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Reporting

First Get Help

If you are a victim of sexual misconduct, please consider the following:

  • Calling the police. You can call the police in the jurisdiction where the violence occurred or you can contact your campus police department. By calling the police you may receive information regarding your rights as well as information regarding the preservation of evidence necessary to the proof of sexual violence.
  • Getting medical attention. Even if you don't want to file a police report, consider receiving medical attention at a doctor’s office, urgent care clinic or a hospital as soon as possible. Even though you may not feel any pain, you may be injured. Also, if you are a victim of sexual assault, a sexual assault forensic exam may be performed by a medical professional certified in this area at no cost to you. A person who has been the victim of rape or other sexual assault is encouraged to request collection of medical-legal evidence through what is called a Sexual Assault Forensic Exam (SAFE) performed within 4 days of the incident. Collection of evidence entails interaction with police and a police report. Prompt collection of physical evidence is essential should a person later decide to pursue criminal prosecution and/or a civil action.  If the sexual assault occurred outside of 72 hours, a free and confidential exam still can be administered at local hospitals; however, the sooner a rape or sexual assault is reported, the more likely evidence will remain. To help preserve evidence, the victim is encouraged to avoid:
    • bathing or douching;
    • washing hands or face;
    • urinating;
    • drinking any liquids;
    • smoking, eating, or brushing their teeth;
    • if clothes are changed, soiled clothes should be placed in a paper bag (plastic can destroy crucial evidence). For more information about the sexual assault forensic exam see http://hopelaws.org/ or https://www.texasattorneygeneral.gov/victims/sapcs.shtml#survivors.
    • Consulting a confidential resource such as a licensed professional counselor, medical professional or a member of the clergy. These trained professionals can provide counseling, information, and support under legally protected confidentiality. Because these relationships involve privileged conversations, these confidential resources will not share information with the Title IX Coordinator or any other employee of the University without the individual’s express permission. They may, however, submit non-identifying information about the incident for purposes of making a statistical report under federal law.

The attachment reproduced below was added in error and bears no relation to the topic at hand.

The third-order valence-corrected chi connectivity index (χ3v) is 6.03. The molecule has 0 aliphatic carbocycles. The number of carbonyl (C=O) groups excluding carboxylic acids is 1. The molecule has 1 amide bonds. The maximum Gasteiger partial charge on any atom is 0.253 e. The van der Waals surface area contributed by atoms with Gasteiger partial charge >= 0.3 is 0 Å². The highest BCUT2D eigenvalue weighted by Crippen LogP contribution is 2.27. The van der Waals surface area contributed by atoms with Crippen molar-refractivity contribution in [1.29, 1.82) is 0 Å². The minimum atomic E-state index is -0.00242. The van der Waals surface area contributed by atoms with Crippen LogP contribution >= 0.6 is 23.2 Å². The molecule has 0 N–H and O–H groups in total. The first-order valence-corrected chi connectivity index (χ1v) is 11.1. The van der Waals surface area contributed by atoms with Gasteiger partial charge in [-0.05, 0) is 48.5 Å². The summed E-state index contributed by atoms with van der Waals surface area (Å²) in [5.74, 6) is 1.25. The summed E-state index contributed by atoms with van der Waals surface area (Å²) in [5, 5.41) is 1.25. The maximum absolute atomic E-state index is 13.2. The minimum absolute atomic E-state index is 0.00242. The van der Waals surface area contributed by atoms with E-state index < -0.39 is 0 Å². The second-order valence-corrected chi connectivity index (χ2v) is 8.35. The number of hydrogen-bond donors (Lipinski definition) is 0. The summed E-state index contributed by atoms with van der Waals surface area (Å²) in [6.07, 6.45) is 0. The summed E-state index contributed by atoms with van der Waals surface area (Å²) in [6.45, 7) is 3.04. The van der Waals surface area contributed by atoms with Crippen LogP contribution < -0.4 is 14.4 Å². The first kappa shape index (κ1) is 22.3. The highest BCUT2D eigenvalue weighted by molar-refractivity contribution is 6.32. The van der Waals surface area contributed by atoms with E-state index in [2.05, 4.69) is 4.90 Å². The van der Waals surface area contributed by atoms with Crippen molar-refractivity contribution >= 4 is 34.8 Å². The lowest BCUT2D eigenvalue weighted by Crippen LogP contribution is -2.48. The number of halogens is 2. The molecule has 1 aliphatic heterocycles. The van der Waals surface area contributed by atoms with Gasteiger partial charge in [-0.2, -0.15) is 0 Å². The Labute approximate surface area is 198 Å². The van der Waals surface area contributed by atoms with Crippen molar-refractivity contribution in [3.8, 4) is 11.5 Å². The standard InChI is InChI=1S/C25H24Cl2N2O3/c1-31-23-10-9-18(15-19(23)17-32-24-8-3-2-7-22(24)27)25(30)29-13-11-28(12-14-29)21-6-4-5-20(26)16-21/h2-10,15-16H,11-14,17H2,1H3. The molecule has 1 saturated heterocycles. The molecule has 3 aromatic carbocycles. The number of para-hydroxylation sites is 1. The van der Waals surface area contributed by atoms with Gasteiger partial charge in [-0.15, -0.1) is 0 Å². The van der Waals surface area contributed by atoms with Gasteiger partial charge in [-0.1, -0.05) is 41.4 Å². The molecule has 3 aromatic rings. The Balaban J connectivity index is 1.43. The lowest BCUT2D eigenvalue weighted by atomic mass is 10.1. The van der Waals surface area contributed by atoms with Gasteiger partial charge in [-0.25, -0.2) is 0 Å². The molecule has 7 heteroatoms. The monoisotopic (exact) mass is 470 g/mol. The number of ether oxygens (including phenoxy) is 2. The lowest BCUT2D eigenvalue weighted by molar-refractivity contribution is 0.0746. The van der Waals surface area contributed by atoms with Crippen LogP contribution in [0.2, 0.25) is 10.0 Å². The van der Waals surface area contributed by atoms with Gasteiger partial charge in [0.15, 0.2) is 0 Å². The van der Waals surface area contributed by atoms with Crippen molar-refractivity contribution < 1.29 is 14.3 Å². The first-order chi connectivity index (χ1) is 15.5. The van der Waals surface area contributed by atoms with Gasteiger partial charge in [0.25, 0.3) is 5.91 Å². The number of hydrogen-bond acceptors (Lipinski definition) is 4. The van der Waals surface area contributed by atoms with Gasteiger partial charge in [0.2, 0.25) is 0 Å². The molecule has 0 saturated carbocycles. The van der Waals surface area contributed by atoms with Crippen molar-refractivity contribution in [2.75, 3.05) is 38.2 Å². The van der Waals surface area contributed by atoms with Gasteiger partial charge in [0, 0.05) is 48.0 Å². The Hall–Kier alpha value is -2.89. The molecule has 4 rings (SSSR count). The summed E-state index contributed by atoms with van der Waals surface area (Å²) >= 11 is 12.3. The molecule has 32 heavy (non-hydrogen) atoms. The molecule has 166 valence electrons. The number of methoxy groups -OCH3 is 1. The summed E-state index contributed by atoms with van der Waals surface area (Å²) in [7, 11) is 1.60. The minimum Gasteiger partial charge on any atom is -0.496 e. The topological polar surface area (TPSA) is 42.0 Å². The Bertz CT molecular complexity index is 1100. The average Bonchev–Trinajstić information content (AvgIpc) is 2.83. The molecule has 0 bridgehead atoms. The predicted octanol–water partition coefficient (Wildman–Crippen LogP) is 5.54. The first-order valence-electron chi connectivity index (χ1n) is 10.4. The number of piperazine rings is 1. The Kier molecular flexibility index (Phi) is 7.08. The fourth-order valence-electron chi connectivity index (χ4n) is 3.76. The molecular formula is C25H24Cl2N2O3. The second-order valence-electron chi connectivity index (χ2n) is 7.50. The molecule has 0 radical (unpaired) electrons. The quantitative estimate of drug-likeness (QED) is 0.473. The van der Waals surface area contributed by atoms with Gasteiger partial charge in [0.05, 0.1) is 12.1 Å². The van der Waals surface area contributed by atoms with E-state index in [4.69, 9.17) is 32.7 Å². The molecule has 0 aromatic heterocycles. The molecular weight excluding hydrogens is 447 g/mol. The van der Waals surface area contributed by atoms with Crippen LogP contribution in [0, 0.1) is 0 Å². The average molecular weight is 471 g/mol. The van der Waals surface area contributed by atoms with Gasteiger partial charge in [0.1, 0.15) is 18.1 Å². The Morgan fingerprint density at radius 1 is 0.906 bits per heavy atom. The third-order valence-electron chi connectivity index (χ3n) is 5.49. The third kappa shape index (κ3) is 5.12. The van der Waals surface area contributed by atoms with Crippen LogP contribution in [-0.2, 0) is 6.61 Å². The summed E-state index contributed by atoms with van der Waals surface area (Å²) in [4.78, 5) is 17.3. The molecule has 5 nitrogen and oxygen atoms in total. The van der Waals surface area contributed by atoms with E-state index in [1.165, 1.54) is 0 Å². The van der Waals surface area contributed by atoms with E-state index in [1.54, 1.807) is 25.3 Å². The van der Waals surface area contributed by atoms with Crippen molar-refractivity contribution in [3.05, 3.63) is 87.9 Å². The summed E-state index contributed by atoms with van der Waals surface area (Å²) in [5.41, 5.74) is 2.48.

• Contacting your campus Title IX Coordinator. That person will be able to provide you with the various options available to you and can help you secure any accommodations you might need like an adjustment to your housing or your class schedule.
    • To find more information on getting help, please click the Care tab of this website. To locate resources, please click the Resources tab. 

Reporting by the Victim

If you chose to report these issues, here is some information that might be helpful to you.

  • You have the right to decide if and when they report the incident(s) to the University, law enforcement, or to any other member of the University community.
  • The University strongly encourages individuals to access services, such as counseling and medical help, that can respond to the immediate mental and physical impact of an act of Sexual Misconduct. Individuals can access these services regardless of whether they report what happened.
  • The University strongly encourages reporting as soon as possible. Prompt reporting may preserve options that delayed reporting does not, including immediate police response and the preservation of physical evidence that may be necessary to prove an alleged criminal offense or to obtain a protective order.
  • Once an individual alerts the University of a violation of the Sexual Misconduct Policy, they will be provided with information including the Sexual Misconduct Policy, their rights, reporting options, and support resources.

Anonymous Reporting

UHS encourages victims of sexual misconduct to report it to the university. For victims who do not wish to be identified, UHS allows anonymous reports to be made by victims and others not required to report. Those individuals may submit a report through a web-based reporting system called MySafeCampus, which allows the option of anonymity. The web address for MySafeCampus is http://www.mysafecampus.com. Reports received through this site will be reviewed and may be investigated. UHS will work with anyone who is identified via a My Safe Campus report or subsequent investigation to provide confidentiality to the full extent possible under this policy.

Confidential Reporting

At UHS some resources are confidential meaning these persons will respect your privacy by not disclosing anything revealed to them by you except under agreed upon conditions. Confidential resources include university staff of campus counseling or health centers, individuals operating in the role of a pastoral counselor, a confidential advisor, and other University employees whose job is to provide medical and mental health care. These resources do not report any information about an incident to the Title IX Coordinator without a victim’s permission.